Societal Authority in Jane Austen's Emma Essay

2054 Words9 Pages
However much we insist it is not true, our choices, actions, and thoughts are rarely uninfluenced by the conditions we are born into. Our culture and society play a huge role in the person we become, shaping our opinions and worldviews from birth. This truth is illustrated no better than in Jane Austen’s Emma. In Emma, Austen uses narrative style, characterization, and the plot device of word games to illustrate the ever-present power of hierarchical control. Emma's plot seemingly hovers around the superficial theme of strategic matchmaking. But while this is an important aspect of Emma, it serves primarily as a catalyst to illustrate the much bigger idea of societal authority present in the novel.
Word games play a huge role in the
…show more content…
The games provide a limited example of perfection in society, and when Emma and Frank violate the rules of the anagram game, they are emulating the destructive effects of their social manipulations (Grey 182). Emma demonstrates in her collection of charades that she believes games should function in an impersonal way (Ferguson 9). She and Harriet have not only collected charades from their friends, but copied them from pre-existing anthologies, clearly indicating that the game itself is more important than its players. Society’s social game is played in much the same fashion, caring more for the rules than for those involved. Like all the forms of control in Emma, this one is subtle. Unspoken, yet understood. No one exemplifies this kind of subconscious control more than Mr. Woodhouse.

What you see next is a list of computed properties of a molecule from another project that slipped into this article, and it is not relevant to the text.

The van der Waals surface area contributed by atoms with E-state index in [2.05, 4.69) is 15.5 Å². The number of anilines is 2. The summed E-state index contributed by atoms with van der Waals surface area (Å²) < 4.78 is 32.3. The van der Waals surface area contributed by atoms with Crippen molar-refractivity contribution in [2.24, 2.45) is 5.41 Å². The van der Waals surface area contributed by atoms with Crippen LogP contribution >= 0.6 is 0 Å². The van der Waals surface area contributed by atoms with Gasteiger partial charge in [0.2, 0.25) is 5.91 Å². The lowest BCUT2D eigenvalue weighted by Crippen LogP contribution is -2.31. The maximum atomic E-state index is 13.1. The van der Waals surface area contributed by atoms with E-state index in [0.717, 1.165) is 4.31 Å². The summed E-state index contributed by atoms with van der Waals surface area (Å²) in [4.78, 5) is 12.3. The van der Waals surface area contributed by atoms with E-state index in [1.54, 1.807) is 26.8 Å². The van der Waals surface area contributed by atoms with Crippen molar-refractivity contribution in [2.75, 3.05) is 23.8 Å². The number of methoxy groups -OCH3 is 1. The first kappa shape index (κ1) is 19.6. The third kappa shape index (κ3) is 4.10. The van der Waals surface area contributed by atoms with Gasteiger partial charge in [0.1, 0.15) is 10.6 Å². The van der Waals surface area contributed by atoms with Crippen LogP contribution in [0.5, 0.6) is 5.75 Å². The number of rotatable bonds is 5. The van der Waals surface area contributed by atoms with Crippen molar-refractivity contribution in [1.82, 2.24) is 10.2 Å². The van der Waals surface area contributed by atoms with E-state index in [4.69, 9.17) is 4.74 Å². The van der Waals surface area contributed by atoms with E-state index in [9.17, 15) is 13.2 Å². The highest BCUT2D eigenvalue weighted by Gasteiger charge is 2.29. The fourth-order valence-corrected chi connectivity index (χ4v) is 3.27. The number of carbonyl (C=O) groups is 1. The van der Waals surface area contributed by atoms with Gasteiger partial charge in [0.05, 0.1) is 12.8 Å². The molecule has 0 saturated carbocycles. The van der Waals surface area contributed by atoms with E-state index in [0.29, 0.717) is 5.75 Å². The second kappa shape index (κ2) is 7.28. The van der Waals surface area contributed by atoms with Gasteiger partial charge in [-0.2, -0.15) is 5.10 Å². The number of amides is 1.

On the surface, Mr. Woodhouse is the feeble-minded, ridiculous father figure who serves only as a comedic device. However, Mr. Woodhouse plays a major role in the thoughts, feelings, and actions of Highbury. Everyone, especially Emma, is concerned with Mr. Woodhouse’s comfort and well-being. This is not, as it would seem, solely a result of his infantile constitution, but also an indicator of the importance of his role as societal patriarch. It is almost second nature for the people of Highbury to acquiesce to Mr. Woodhouse’s wishes because his pleasure is their main preoccupation

More about Societal Authority in Jane Austen's Emma Essay

Get Access